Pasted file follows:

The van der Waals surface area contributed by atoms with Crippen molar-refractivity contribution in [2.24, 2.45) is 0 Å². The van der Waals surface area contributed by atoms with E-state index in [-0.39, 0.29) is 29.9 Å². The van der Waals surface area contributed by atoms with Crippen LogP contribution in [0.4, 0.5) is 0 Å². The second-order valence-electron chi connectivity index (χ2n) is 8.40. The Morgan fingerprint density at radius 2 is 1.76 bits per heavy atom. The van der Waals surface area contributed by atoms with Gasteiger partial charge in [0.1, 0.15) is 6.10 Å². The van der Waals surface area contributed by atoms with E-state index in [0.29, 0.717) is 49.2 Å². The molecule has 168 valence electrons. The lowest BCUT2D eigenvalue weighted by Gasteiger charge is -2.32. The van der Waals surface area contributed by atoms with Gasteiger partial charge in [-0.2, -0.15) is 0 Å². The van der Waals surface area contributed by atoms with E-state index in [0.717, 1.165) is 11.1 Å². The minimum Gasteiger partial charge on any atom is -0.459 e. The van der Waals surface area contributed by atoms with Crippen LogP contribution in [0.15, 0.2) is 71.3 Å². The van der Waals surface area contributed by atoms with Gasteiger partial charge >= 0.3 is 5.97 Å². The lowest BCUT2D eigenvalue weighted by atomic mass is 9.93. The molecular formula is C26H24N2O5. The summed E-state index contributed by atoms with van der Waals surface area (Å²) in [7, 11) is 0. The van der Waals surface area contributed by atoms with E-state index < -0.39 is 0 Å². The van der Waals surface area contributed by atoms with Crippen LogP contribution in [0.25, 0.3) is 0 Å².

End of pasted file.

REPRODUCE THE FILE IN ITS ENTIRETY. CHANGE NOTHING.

The van der Waals surface area contributed by atoms with Crippen molar-refractivity contribution in [2.24, 2.45) is 0 Å². The van der Waals surface area contributed by atoms with E-state index in [-0.39, 0.29) is 29.9 Å². The van der Waals surface area contributed by atoms with Crippen LogP contribution in [0.4, 0.5) is 0 Å². The second-order valence-electron chi connectivity index (χ2n) is 8.40. The Morgan fingerprint density at radius 2 is 1.76 bits per heavy atom. The van der Waals surface area contributed by atoms with Gasteiger partial charge in [0.1, 0.15) is 6.10 Å². The van der Waals surface area contributed by atoms with E-state index in [0.29, 0.717) is 49.2 Å². The molecule has 168 valence electrons. The lowest BCUT2D eigenvalue weighted by Gasteiger charge is -2.32. The van der Waals surface area contributed by atoms with Gasteiger partial charge in [-0.2, -0.15) is 0 Å². The van der Waals surface area contributed by atoms with E-state index in [0.717, 1.165) is 11.1 Å². The minimum Gasteiger partial charge on any atom is -0.459 e. The van der Waals surface area contributed by atoms with Crippen LogP contribution in [0.15, 0.2) is 71.3 Å². The van der Waals surface area contributed by atoms with Gasteiger partial charge >= 0.3 is 5.97 Å². The lowest BCUT2D eigenvalue weighted by atomic mass is 9.93. The molecular formula is C26H24N2O5. The summed E-state index contributed by atoms with van der Waals surface area (Å²) in [7, 11) is 0. The van der Waals surface area contributed by atoms with E-state index < -0.39 is 0 Å². The van der Waals surface area contributed by atoms with Crippen LogP contribution in [0.25, 0.3) is 0 Å².